The spatial and temporal expression pattern of zebrafish wnt11 and the regulation of the expression during zebrafish early development was examined, focusing on the interaction with the no tail (ntl) gene, a zebrafish ortholog of mouse Brachyury (T). Zygotic expression of wnt11 is first detected at the late blastula stage in the blastoderm margin, a presumptive mesoderm region. wnt11 expression coincides with mesoderm induction, and the expression is induced by mesoderm inducers such as the yolk cell or FGFs, indicating that, like ntl, wnt11 is one of the immediate-early genes in mesoderm induction. Initial expression domains of wnt11 and ntl overlap, and these genes show a similar response to mesoderm inducers. However, analysis of the ntl mutant embryos suggests that wnt11 and ntl are placed in distinct genetic pathways; the ntl mutation has no effect on wnt11 expression in the blastoderm margin. This is further supported by the result of RNA injection experiments showing that overexpression of Wnt11 does not affect ntl expression in the margin. Thus, wnt11 and ntl expression are induced and maintained independently in their initial phase of expression. In later stages, wnt11 is expressed in various organs, such as the somites, particularly in the developing notochord. Since no wnt gene has been reported to be expressed in the axial mesoderm, which is known to act as a signaling source that patterns the neural tube and somites, zebrafish wnt11 is the first wnt gene expressed in the notochord. Furthermore, in contrast to early expression, wnt11 expression in the notochord depends on Ntl activity. In the ntl mutant in which somite patterning is severely affected, wnt11 expression is completely lost, while another signaling molecule, sonic hedgehog, is expressed in the mutant notochord precursor cells. wnt11 expression in the somite also shows a characteristic pattern, correlated with the migration and differentiation of slow muscle precursors. These observations suggest a role for wnt11 in patterning the somites (Makita, 1998).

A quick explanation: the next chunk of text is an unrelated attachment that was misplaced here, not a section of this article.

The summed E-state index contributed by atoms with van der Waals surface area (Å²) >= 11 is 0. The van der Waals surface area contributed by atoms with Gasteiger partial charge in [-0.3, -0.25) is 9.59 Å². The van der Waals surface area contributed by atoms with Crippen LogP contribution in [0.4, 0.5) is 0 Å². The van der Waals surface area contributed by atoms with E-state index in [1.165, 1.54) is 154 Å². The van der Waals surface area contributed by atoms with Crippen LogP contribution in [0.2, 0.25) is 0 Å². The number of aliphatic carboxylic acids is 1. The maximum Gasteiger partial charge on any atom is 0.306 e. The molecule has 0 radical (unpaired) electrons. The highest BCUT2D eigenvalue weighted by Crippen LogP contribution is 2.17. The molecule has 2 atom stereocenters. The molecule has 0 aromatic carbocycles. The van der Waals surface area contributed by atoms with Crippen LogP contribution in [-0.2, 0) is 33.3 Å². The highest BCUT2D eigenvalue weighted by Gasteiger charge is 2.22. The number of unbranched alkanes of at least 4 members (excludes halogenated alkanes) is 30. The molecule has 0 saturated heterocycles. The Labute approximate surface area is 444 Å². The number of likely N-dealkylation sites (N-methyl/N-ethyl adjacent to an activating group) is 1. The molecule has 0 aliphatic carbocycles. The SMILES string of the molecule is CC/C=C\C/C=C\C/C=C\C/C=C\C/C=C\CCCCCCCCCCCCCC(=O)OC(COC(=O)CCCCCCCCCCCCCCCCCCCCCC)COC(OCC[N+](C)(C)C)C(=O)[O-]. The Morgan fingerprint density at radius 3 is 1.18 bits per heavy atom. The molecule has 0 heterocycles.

The dorsal ectoderm of vertebrate gastrula is first specified into anterior fate by an activation signal and posteriorized by a graded transforming signal, leading to the formation of forebrain, midbrain, hindbrain and spinal cord along the anteroposterior (A-P) axis. Transplanted non-axial mesoderm rather than axial mesoderm has an ability to transform prospective anterior neural tissue into more posterior fates in zebrafish. Wnt8 (see Drosophila Wnt8) is a secreted factor that is expressed in non-axial mesoderm. To investigate whether Wnt8, known to pattern ventro-lateral mesoderm, is the neural posteriorizing factor that acts upon neuroectoderm, Frizzled 8c and Frizzled 9 were first assigned to be functional receptors for Wnt8. Transplanted non-axial mesoderm was then transplanted into the embryos in which Wnt8 signaling is cell-autonomously blocked by the dominant-negative form of Wnt8 receptors. Non-axial mesodermal transplants in embryos in which Wnt8 signaling is cell-autonomously blocked induces the posterior neural markers as efficiently as in wild-type embryos, suggesting that Wnt8 signaling is not required in neuroectoderm for posteriorization by non-axial mesoderm. Furthermore, Wnt8 signaling, detected by nuclear localization of ß-catenin, was not activated in the posterior neuroectoderm but confined in marginal non-axial mesoderm. Finally, ubiquitous over-expression of Wnt8 does not expand neural ectoderm of posterior character in the absence of mesoderm or Nodal-dependent co-factors. It is thus concluded that other factors from non-axial mesoderm may be required for patterning neuroectoderm along the A-P axis (Momoi, 2003).